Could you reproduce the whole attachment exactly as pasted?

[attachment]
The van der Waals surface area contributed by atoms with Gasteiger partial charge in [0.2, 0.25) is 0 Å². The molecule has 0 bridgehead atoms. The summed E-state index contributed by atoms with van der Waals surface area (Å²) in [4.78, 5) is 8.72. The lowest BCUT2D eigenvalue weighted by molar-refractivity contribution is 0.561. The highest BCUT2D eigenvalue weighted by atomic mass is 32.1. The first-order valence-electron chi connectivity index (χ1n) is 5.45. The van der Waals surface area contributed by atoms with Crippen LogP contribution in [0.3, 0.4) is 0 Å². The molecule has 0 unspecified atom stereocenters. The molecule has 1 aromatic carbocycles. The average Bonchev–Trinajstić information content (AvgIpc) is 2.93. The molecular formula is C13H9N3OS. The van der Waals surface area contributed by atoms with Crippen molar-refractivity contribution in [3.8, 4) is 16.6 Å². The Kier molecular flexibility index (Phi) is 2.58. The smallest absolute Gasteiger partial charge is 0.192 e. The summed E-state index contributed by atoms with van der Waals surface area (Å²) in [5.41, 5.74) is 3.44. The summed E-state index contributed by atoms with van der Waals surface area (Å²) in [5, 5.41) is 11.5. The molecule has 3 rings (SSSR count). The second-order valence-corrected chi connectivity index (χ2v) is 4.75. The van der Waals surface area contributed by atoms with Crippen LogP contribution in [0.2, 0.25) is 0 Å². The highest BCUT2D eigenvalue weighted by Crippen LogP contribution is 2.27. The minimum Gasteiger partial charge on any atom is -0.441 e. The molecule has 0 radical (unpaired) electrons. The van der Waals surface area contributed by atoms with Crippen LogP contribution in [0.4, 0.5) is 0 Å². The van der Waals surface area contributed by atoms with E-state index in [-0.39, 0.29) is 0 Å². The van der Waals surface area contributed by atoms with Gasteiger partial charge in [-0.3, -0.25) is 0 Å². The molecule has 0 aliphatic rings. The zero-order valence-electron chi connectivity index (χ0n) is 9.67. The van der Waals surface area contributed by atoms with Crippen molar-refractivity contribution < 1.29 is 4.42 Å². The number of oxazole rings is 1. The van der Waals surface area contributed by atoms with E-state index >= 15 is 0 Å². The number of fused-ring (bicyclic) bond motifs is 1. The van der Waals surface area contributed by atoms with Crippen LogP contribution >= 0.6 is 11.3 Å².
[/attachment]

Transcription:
The van der Waals surface area contributed by atoms with Gasteiger partial charge in [0.2, 0.25) is 0 Å². The molecule has 0 bridgehead atoms. The summed E-state index contributed by atoms with van der Waals surface area (Å²) in [4.78, 5) is 8.72. The lowest BCUT2D eigenvalue weighted by molar-refractivity contribution is 0.561. The highest BCUT2D eigenvalue weighted by atomic mass is 32.1. The first-order valence-electron chi connectivity index (χ1n) is 5.45. The van der Waals surface area contributed by atoms with Crippen LogP contribution in [0.3, 0.4) is 0 Å². The molecule has 0 unspecified atom stereocenters. The molecule has 1 aromatic carbocycles. The average Bonchev–Trinajstić information content (AvgIpc) is 2.93. The molecular formula is C13H9N3OS. The van der Waals surface area contributed by atoms with Crippen molar-refractivity contribution in [3.8, 4) is 16.6 Å². The Kier molecular flexibility index (Phi) is 2.58. The smallest absolute Gasteiger partial charge is 0.192 e. The summed E-state index contributed by atoms with van der Waals surface area (Å²) in [5.41, 5.74) is 3.44. The summed E-state index contributed by atoms with van der Waals surface area (Å²) in [5, 5.41) is 11.5. The molecule has 3 rings (SSSR count). The second-order valence-corrected chi connectivity index (χ2v) is 4.75. The van der Waals surface area contributed by atoms with Crippen LogP contribution in [0.2, 0.25) is 0 Å². The highest BCUT2D eigenvalue weighted by Crippen LogP contribution is 2.27. The minimum Gasteiger partial charge on any atom is -0.441 e. The molecule has 0 radical (unpaired) electrons. The van der Waals surface area contributed by atoms with Crippen LogP contribution in [0.4, 0.5) is 0 Å². The van der Waals surface area contributed by atoms with E-state index in [-0.39, 0.29) is 0 Å². The van der Waals surface area contributed by atoms with Gasteiger partial charge in [-0.3, -0.25) is 0 Å². The molecule has 0 aliphatic rings. The zero-order valence-electron chi connectivity index (χ0n) is 9.67. The van der Waals surface area contributed by atoms with Crippen molar-refractivity contribution < 1.29 is 4.42 Å². The number of oxazole rings is 1. The van der Waals surface area contributed by atoms with E-state index >= 15 is 0 Å². The number of fused-ring (bicyclic) bond motifs is 1. The van der Waals surface area contributed by atoms with Crippen LogP contribution >= 0.6 is 11.3 Å².